Peter C. Agre with his wife

Peter C. Agre, with his wife, Mary, received the good news when the Nobel Committee called his home at 5:30 a.m. yesterday. (Sun photo by Amy Davis / October 8, 2003)

Dr. Peter C. Agre, a self-effacing Johns Hopkins School of Medicine biochemist who delights in telling colleagues that he earned a D in chemistry before dropping out of high school, was awarded the Nobel Prize in chemistry yesterday for his breakthrough discovery of the proteins that govern the movement of water in and out of cells.

Agre's identification of aquaporins, which he stumbled upon while doing unrelated blood experiments more than 10 years ago, opened avenues for promising research in areas as diverse as anti-malaria drugs, kidney ailments, brain swelling after strokes, lung problems in premature babies and even the mechanisms of root systems in plants.

A 54-year-old professor of biological chemistry, Agre will share the $1.3 million prize with Dr. Roderick MacKinnon, 47, a biophysicist at Rockefeller University in New York. MacKinnon helped unravel the operation of ion channels, electricity-generating molecules that stud the outer surface of cells and play an essential role in everything from the creation of thoughts to the tick of the heart.

Yesterday morning at his home in the Baltimore County neighborhood of Stoneleigh, where someone had tied balloons to the dogwood out front, Agre fended off congratulations with jokes and patiently spelled aquaporin for reporters calling from Denmark, Brazil, Germany, Argentina and Colombia.

"Life is interesting," Agre said, between pouring coffee for visitors and hugging a neighbor who dropped off a handmade card. "Most of your hypotheses in science turn out to be wrong. This one was right, and I guess that's why Stockholm called."

There had been some hints over the past few years - invitations to speak at the Nobel-awarding Karolinska Institute in Sweden, mysterious visitors to his cluttered lab in East Baltimore. But the 5:30 a.m. telephone call still came as a surprise, Agre and his wife, Mary, recalled a couple hours later.

"They said it was the Nobel Committee," he said. "I wondered if it might be some kind of a joke, but they sounded very convincing."

His memory of the next few moments is a little fuzzy. "What did I say?" he wondered. "I think I said, 'Yes!'"

His wife, meanwhile, was hoping the call was from Sweden. "We knew chemistry was today. So I heard the phone and I was like, 'God, could this be it?'" said his wife of 28 years, a preschool teacher.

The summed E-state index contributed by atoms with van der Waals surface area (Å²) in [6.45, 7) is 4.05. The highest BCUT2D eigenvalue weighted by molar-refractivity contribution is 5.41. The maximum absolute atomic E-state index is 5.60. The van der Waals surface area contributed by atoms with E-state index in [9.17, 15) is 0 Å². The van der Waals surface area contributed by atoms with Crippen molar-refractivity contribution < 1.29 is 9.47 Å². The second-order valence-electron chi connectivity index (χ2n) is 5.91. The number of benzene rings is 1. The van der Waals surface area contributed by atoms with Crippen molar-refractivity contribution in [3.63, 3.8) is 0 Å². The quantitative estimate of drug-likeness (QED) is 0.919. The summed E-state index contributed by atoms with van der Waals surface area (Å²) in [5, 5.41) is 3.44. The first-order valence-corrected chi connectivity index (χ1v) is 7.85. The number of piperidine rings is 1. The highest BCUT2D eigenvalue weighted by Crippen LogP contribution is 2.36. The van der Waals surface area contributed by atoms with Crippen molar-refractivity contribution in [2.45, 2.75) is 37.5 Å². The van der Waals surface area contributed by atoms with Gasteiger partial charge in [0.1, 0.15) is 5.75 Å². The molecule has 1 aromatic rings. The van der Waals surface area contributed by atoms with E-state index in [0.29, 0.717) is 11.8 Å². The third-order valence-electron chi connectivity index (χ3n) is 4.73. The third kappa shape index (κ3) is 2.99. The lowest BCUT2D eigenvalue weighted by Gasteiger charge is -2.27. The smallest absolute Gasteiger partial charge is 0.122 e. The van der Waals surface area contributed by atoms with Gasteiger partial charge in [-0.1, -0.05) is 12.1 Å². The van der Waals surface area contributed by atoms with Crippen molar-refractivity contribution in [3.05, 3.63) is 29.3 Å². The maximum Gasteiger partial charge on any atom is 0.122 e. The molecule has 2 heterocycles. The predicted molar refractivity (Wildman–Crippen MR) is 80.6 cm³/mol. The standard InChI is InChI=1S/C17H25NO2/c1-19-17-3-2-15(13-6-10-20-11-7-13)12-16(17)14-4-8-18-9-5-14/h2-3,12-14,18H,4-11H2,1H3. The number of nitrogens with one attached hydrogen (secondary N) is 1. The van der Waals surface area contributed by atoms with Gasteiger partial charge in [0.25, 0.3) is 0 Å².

Carly, 14, the youngest of the Agres' four children and the only one still at home, said she figured something good had happened when her father began behaving strangely.

"I heard him jumping up and down and giggling," she said. "I thought either he won the lottery or the Nobel Prize."

When Mary Agre reached her husband's mother in Minnesota, Ellen Agre expressed pleasure but quickly added an admonition: "Tell him not to let it go to his head."

There was little danger of that. A swimmer, bicyclist, Scouting leader and walker of the family's black lab, Jinx, Agre seemed determined to remain a regular guy. When Hopkins President William R. Brody called to congratulate him on the Nobel - the first for a sitting Hopkins faculty member in 25 years - Agre was taking out the trash.

As he and others tell it, Agre's great discovery was a classic piece of scientific serendipity, a dead-on illustration of Louis Pasteur's adage that chance favors the prepared mind.

"The humbling truth is we bumbled along and bumped into this," Agre said.

A physician specializing in blood disorders, Agre was working at Hopkins in the late 1980s on Rh incompatibility in pregnancy, a dangerous condition in which a mother with Rh-negative blood has a fetus with Rh-positive blood.

As Agre and his colleagues purified the Rh protein they needed for the blood studies, they noticed a "contaminant" - a different protein found in red blood cells.

"The smart thing to do would have been to discard it and go back to the important work," Agre said. But he was intrigued that the mysterious substance resembled proteins found in the human kidney and in plants. He couldn't resist following the byway.

When he realized that the protein might be the long-sought "water channel," Agre helped design a series of elegant experiments to test the idea.